As the dilution rate was increased, the improved carbon source uptake changed the overall flux magnitude, resulting in increased absolute flux values except for the TCA cycle in the ΔptsGglpK* mutant. The fluxes through the PP pathway, glycolytic pathway, and anaplerotic pathway significantly increased to fulfill the demand for biomass synthesis. High carbon source consumption evokes CCR, and a higher fraction of the consumed carbon source was secreted as overflow metabolites [16, 40]. In both strains, the decrease in crp expression demonstrated that CCR was activated. As a consequence, cAMP-Crp dependent regulation of acs and gltA was downregulated. This result is consistent with a previous study on E. coli using advanced continuous cultivation methods [32]. The downregulation of gltA was in line with the relative flux results, which caused acetate to be accumulated (Additional file 5). Because the main carbon source consumed in the wild-type strain is glucose, the metabolic characteristics are similar to those when using glucose as the sole carbon source. In the ΔptsG mutant, EIIAGlc-P accumulates and activates Cya. Then the level of cAMP is enhanced, which increases the level of the cAMP-Crp and activates the transcription of crp [41]. Finally, CCR is relaxed and co-consumption of glucose–pentose can be attained [42]. The glycerol metabolism partially induces catabolite repression [43], and the glpK mutant strains enhances the power of glycerol to exert this repression [40, 44]. Glycerol or Gly3P cause strong repression of malT, although phosphorylation of EIIAGlc is only slightly lowered [43]. The proposed mechanism is that Gly3P inhibits EIIAGlc-P-mediated stimulation of Cya, thus lowering the cAMP concentrations [43]. Because the inhibition of GLPK by FBP and EIIAGlc was relieved in the glpK mutant [10], fast glycerol consumption increased the transfer of phosphoryl groups from EIIAGlc to produce Gly3P. The resulting decrease in EIIAGlc-P in turn reduced Cya activity and cAMP production [40]. Together, deletion of ptsG and replacement of glpK caused transcriptional repression to a lesser extent than the wild-type strain, as shown by the upregulations of crp, transporter genes, gluconeogenic genes and acs in the ΔptsGglpK* mutant compared with the wild type growing at the dilution rate of 0.35 h−1 (Fig. 2c). This mutant can co-utilize mixtures of glycerol–xylose and glycerol–galactose, but it cannot co-utilize the mixture of glycerol-acetate (Additional file 1).

Cofactors NADH and FADH2 metabolism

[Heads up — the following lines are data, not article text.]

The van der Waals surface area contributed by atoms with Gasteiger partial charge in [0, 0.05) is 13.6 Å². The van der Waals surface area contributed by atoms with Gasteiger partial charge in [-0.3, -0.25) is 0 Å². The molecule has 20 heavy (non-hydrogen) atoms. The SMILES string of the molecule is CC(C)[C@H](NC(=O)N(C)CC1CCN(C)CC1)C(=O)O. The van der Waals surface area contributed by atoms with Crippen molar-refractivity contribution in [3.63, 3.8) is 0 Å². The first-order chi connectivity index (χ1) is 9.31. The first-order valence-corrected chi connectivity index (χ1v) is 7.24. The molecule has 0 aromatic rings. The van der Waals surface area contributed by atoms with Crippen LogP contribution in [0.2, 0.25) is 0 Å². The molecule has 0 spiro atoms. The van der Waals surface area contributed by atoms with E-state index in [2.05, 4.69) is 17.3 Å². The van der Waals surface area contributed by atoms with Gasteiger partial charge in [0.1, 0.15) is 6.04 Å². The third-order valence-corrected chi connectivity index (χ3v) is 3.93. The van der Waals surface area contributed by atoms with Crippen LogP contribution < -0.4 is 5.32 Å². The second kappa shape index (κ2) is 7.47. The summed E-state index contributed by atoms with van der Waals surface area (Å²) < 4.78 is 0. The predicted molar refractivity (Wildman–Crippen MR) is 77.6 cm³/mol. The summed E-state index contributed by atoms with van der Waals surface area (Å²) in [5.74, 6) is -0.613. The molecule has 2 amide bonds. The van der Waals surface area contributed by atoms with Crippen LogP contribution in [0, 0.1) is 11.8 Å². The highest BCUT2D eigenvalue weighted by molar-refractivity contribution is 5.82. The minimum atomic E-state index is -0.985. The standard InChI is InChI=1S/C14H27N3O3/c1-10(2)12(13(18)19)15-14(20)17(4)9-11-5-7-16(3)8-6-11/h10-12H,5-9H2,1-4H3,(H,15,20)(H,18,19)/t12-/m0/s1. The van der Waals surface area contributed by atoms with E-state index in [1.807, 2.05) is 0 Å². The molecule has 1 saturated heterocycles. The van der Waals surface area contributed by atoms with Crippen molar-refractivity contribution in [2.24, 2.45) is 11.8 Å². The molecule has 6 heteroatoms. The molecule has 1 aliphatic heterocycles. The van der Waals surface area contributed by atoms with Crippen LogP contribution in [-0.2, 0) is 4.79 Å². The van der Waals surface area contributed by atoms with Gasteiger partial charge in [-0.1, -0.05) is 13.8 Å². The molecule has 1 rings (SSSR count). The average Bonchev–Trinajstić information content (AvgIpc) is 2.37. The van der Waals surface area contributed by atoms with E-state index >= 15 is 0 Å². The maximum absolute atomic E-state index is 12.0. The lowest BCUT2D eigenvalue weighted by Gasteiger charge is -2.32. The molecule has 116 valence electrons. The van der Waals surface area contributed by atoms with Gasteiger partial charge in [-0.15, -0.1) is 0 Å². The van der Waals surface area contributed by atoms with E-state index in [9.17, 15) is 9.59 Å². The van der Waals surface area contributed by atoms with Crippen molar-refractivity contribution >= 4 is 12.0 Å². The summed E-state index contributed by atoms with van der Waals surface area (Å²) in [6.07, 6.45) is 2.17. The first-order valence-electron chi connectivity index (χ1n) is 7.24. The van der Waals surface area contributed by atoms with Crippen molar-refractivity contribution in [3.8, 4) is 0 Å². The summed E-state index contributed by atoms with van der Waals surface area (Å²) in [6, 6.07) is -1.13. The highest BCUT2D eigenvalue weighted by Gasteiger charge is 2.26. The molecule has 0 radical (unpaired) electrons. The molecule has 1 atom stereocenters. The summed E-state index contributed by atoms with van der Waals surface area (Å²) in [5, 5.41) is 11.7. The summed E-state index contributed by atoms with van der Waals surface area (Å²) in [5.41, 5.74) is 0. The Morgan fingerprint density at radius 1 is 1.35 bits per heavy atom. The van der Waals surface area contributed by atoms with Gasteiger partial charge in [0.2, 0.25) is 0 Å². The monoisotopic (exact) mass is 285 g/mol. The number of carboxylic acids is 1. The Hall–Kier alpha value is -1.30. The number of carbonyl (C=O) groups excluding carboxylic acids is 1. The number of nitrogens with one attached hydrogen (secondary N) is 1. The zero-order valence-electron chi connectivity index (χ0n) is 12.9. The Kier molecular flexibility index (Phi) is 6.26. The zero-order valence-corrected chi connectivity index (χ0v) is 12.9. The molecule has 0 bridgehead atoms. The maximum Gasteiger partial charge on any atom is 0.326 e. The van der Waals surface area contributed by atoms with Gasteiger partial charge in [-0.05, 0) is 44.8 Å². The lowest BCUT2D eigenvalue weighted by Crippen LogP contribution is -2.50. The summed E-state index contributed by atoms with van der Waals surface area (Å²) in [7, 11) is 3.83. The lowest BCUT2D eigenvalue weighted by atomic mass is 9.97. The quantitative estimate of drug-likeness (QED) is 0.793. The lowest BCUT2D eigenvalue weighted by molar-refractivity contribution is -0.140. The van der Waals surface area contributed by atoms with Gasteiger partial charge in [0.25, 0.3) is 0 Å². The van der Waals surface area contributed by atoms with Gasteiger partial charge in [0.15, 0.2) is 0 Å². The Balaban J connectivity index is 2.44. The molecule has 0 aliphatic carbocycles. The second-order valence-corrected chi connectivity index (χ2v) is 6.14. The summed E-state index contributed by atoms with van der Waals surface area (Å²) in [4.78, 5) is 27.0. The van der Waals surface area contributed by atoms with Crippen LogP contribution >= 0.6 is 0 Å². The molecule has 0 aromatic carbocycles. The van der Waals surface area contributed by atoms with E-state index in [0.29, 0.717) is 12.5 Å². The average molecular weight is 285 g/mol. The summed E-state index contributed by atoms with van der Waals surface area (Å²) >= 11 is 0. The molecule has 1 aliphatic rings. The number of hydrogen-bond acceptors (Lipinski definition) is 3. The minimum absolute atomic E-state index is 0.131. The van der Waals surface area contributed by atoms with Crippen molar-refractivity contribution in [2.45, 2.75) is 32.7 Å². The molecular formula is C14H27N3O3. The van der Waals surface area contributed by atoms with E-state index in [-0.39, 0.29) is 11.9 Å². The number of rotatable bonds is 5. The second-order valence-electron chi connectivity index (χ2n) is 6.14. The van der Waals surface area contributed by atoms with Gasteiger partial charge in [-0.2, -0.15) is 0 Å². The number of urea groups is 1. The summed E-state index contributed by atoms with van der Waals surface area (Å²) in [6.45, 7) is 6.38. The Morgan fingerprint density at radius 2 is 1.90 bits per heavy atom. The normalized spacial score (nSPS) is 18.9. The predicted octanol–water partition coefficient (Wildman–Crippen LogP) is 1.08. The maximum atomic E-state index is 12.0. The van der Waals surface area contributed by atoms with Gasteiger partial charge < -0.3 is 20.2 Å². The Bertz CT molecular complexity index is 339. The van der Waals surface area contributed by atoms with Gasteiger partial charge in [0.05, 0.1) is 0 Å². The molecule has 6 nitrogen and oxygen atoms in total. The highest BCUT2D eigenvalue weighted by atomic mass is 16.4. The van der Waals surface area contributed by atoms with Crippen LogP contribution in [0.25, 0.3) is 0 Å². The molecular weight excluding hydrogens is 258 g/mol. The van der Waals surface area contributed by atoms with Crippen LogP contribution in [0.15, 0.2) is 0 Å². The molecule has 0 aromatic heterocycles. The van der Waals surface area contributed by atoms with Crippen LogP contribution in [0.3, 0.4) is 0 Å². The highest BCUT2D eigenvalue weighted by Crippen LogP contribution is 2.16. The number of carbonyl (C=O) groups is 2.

The cofactors balance can be estimated from the metabolic fluxes [45, 46]. Table 3 summarizes the specific rates of the formation and consumption of cofactors derived from the flux data given in Fig. 2. The major pathway enzymes for supplying NADH are GAPDH and PDH in glycolysis, AKGDH and MDH in the TCA cycle, and transhydrogenase (UdhA) [29]. SDH and GLPDH are the main enzymes for the genesis of FADH2 [5, 47]. At the dilution rate of 0.1 h−1, the fluxes from the glycolysis accounted for 51 % of the NADH formation, while those from the TCA cycle accounted for 35 % of the NADH formation in the two strains. When the dilution rate was increased, the glycolytic flux increased, producing a large amount of NADH from the glycolysis in both strains. In the case of the ΔptsGglpK* mutant, FADH2 formation at GLPDH became significant as the glycerol consumption rate increased at the dilution rate of 0.35 h−1 (Table 3). Increased NADH and FADH2, as major donors to the electron transport chain, create a highly oxidative environment which is detrimental to aerobically growing E. coli cells [48]. NADH allosterically inhibits CS and ICDH [49]. In addition, redox state as a signal activates the ArcA regulatory system. Because the NADH level and the NADH/NAD+ ratio were the highest we observed in the ΔptsGglpK* mutant growing at the dilution rate of 0.35 h−1, the inhibition of the TCA cycle was more severe than in the wild type, as demonstrated by the upregulation of arcA and the downregulation of gltA, icdA and sdhA (Fig. 3c). This suggests that ArcA, more than Crp, regulated the expression levels of the TCA cycle genes when glycerol was being consumed as the main carbon source at the higher dilution rate (Fig. 4). In addition, ArcA exerts a negative control on the TCA cycle fluxes in the aerobic batch culture of E. coli, where knockout of ArcA-dependent regulation increased the TCA cycle fluxes by over 60 % [50]. The higher dilution rate mimics the cell growth phase in batch culture. Therefore, the relative flux through CS in the TCA cycle decreased in both strains with increasing dilution rate. Furthermore, the absolute flux through the TCA cycle increased in the wild type, but decreased in the ΔptsGglpK* mutant, indicating strong repression of the TCA cycle when glycerol was being consumed as the main carbon source at the higher dilution rate. Reduction of the TCA cycle flux limited NADH production: the fluxes from the TCA cycle accounted for 19 and 7 % of the NADH formation in the wild type and ΔptsGglpK* strains at the dilution rate of 0.35 h−1, respectively. Consequently, this reduced the oxidative stress caused by the oxidation of NADH and FADH2, as also implied by Mailloux et al. [48]. Meanwhile, the activated transhydrogenase PntAB converted excess NADH to NADPH and reduced redox imbalance.